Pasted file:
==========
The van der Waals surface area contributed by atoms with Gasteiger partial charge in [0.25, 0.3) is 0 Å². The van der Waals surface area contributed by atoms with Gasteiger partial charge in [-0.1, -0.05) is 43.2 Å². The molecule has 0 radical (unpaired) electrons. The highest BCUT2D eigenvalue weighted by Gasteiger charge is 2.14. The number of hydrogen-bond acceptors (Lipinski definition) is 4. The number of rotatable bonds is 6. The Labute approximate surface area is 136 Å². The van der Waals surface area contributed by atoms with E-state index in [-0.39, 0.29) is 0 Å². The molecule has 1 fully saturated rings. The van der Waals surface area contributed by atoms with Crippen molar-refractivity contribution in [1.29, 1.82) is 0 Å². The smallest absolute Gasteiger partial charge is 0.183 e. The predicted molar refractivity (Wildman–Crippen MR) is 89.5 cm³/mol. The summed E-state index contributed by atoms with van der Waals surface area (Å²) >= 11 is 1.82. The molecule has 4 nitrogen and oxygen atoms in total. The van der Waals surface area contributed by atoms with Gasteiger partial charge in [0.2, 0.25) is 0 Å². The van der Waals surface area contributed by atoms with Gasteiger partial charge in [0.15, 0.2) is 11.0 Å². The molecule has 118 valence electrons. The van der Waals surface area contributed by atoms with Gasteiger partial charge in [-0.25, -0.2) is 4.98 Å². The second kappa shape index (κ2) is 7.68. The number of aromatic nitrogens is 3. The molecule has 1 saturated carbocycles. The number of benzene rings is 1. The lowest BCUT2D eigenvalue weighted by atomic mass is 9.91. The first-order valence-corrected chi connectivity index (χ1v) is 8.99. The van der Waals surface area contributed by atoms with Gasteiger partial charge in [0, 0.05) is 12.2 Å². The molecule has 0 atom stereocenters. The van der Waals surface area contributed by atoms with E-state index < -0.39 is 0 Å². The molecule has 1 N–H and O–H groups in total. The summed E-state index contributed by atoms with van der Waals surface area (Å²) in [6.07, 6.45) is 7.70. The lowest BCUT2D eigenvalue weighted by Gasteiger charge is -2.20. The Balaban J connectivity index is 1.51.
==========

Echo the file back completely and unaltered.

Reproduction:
The van der Waals surface area contributed by atoms with Gasteiger partial charge in [0.25, 0.3) is 0 Å². The van der Waals surface area contributed by atoms with Gasteiger partial charge in [-0.1, -0.05) is 43.2 Å². The molecule has 0 radical (unpaired) electrons. The highest BCUT2D eigenvalue weighted by Gasteiger charge is 2.14. The number of hydrogen-bond acceptors (Lipinski definition) is 4. The number of rotatable bonds is 6. The Labute approximate surface area is 136 Å². The van der Waals surface area contributed by atoms with E-state index in [-0.39, 0.29) is 0 Å². The molecule has 1 fully saturated rings. The van der Waals surface area contributed by atoms with Crippen molar-refractivity contribution in [1.29, 1.82) is 0 Å². The smallest absolute Gasteiger partial charge is 0.183 e. The predicted molar refractivity (Wildman–Crippen MR) is 89.5 cm³/mol. The summed E-state index contributed by atoms with van der Waals surface area (Å²) >= 11 is 1.82. The molecule has 4 nitrogen and oxygen atoms in total. The van der Waals surface area contributed by atoms with Gasteiger partial charge in [0.2, 0.25) is 0 Å². The van der Waals surface area contributed by atoms with Gasteiger partial charge in [0.15, 0.2) is 11.0 Å². The molecule has 118 valence electrons. The van der Waals surface area contributed by atoms with Gasteiger partial charge in [-0.25, -0.2) is 4.98 Å². The second kappa shape index (κ2) is 7.68. The number of aromatic nitrogens is 3. The molecule has 1 saturated carbocycles. The number of benzene rings is 1. The lowest BCUT2D eigenvalue weighted by atomic mass is 9.91. The first-order valence-corrected chi connectivity index (χ1v) is 8.99. The van der Waals surface area contributed by atoms with Gasteiger partial charge in [0, 0.05) is 12.2 Å². The molecule has 0 atom stereocenters. The van der Waals surface area contributed by atoms with E-state index < -0.39 is 0 Å². The molecule has 1 N–H and O–H groups in total. The summed E-state index contributed by atoms with van der Waals surface area (Å²) in [6.07, 6.45) is 7.70. The lowest BCUT2D eigenvalue weighted by Gasteiger charge is -2.20. The Balaban J connectivity index is 1.51.